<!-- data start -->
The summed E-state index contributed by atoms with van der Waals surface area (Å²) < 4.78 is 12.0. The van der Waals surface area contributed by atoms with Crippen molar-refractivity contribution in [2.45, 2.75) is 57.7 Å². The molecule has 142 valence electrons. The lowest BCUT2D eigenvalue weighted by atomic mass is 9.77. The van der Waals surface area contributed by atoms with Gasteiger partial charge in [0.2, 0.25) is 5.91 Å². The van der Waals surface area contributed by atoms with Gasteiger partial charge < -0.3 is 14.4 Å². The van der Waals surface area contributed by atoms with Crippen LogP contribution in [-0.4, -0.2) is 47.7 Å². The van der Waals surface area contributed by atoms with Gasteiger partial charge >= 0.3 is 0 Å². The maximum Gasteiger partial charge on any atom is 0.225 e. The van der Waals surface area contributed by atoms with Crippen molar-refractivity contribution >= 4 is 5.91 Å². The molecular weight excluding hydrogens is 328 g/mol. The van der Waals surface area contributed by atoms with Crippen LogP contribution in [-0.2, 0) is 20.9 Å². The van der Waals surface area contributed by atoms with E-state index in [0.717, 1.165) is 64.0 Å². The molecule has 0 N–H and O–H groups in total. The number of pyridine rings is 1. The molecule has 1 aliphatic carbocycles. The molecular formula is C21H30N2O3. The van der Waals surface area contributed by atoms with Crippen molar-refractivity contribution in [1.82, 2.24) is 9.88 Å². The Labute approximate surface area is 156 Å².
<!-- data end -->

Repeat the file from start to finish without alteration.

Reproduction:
The summed E-state index contributed by atoms with van der Waals surface area (Å²) < 4.78 is 12.0. The van der Waals surface area contributed by atoms with Crippen molar-refractivity contribution in [2.45, 2.75) is 57.7 Å². The molecule has 142 valence electrons. The lowest BCUT2D eigenvalue weighted by atomic mass is 9.77. The van der Waals surface area contributed by atoms with Gasteiger partial charge in [0.2, 0.25) is 5.91 Å². The van der Waals surface area contributed by atoms with Gasteiger partial charge < -0.3 is 14.4 Å². The van der Waals surface area contributed by atoms with Crippen LogP contribution in [-0.4, -0.2) is 47.7 Å². The van der Waals surface area contributed by atoms with Gasteiger partial charge >= 0.3 is 0 Å². The maximum Gasteiger partial charge on any atom is 0.225 e. The van der Waals surface area contributed by atoms with Crippen molar-refractivity contribution >= 4 is 5.91 Å². The molecular weight excluding hydrogens is 328 g/mol. The van der Waals surface area contributed by atoms with Crippen LogP contribution in [-0.2, 0) is 20.9 Å². The van der Waals surface area contributed by atoms with E-state index in [0.717, 1.165) is 64.0 Å². The molecule has 0 N–H and O–H groups in total. The number of pyridine rings is 1. The molecule has 1 aliphatic carbocycles. The molecular formula is C21H30N2O3. The van der Waals surface area contributed by atoms with Crippen molar-refractivity contribution in [1.82, 2.24) is 9.88 Å². The Labute approximate surface area is 156 Å².